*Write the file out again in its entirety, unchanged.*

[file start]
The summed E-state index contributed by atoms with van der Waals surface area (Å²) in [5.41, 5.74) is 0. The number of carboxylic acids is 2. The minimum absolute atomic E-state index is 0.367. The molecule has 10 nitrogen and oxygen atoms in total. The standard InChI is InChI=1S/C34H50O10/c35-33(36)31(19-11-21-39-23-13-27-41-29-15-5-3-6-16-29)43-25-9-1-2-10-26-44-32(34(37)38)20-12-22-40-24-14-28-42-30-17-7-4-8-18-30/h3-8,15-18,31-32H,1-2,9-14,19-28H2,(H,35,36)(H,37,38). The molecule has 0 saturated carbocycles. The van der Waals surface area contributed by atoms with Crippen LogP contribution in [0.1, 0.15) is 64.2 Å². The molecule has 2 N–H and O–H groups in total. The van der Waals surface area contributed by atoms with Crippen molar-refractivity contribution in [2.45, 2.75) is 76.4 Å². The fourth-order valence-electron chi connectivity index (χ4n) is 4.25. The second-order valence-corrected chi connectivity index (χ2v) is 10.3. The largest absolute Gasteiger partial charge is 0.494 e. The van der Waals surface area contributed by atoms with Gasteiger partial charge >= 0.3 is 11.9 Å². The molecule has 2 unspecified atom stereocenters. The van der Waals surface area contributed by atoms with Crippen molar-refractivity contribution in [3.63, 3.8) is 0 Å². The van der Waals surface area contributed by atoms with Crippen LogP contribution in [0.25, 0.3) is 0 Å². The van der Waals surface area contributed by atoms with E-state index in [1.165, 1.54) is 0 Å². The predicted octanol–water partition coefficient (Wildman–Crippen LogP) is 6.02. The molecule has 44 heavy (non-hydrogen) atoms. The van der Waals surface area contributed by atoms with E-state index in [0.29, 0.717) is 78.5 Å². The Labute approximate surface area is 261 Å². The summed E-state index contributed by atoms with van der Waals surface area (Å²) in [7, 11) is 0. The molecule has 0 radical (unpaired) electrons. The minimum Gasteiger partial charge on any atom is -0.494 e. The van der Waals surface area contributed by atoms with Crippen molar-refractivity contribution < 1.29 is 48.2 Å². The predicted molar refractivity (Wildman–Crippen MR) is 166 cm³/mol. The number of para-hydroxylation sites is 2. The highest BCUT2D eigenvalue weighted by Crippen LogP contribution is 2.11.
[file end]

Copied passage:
The summed E-state index contributed by atoms with van der Waals surface area (Å²) in [5.41, 5.74) is 0. The number of carboxylic acids is 2. The minimum absolute atomic E-state index is 0.367. The molecule has 10 nitrogen and oxygen atoms in total. The standard InChI is InChI=1S/C34H50O10/c35-33(36)31(19-11-21-39-23-13-27-41-29-15-5-3-6-16-29)43-25-9-1-2-10-26-44-32(34(37)38)20-12-22-40-24-14-28-42-30-17-7-4-8-18-30/h3-8,15-18,31-32H,1-2,9-14,19-28H2,(H,35,36)(H,37,38). The molecule has 0 saturated carbocycles. The van der Waals surface area contributed by atoms with Crippen LogP contribution in [0.1, 0.15) is 64.2 Å². The molecule has 2 N–H and O–H groups in total. The van der Waals surface area contributed by atoms with Crippen molar-refractivity contribution in [2.45, 2.75) is 76.4 Å². The fourth-order valence-electron chi connectivity index (χ4n) is 4.25. The second-order valence-corrected chi connectivity index (χ2v) is 10.3. The largest absolute Gasteiger partial charge is 0.494 e. The van der Waals surface area contributed by atoms with Gasteiger partial charge >= 0.3 is 11.9 Å². The molecule has 2 unspecified atom stereocenters. The van der Waals surface area contributed by atoms with Crippen molar-refractivity contribution in [3.63, 3.8) is 0 Å². The van der Waals surface area contributed by atoms with Crippen LogP contribution in [0.25, 0.3) is 0 Å². The van der Waals surface area contributed by atoms with E-state index in [1.165, 1.54) is 0 Å². The predicted octanol–water partition coefficient (Wildman–Crippen LogP) is 6.02. The molecule has 44 heavy (non-hydrogen) atoms. The van der Waals surface area contributed by atoms with E-state index in [0.29, 0.717) is 78.5 Å². The Labute approximate surface area is 261 Å². The summed E-state index contributed by atoms with van der Waals surface area (Å²) in [7, 11) is 0. The molecule has 0 radical (unpaired) electrons. The minimum Gasteiger partial charge on any atom is -0.494 e. The van der Waals surface area contributed by atoms with Crippen molar-refractivity contribution < 1.29 is 48.2 Å². The predicted molar refractivity (Wildman–Crippen MR) is 166 cm³/mol. The number of para-hydroxylation sites is 2. The highest BCUT2D eigenvalue weighted by Crippen LogP contribution is 2.11.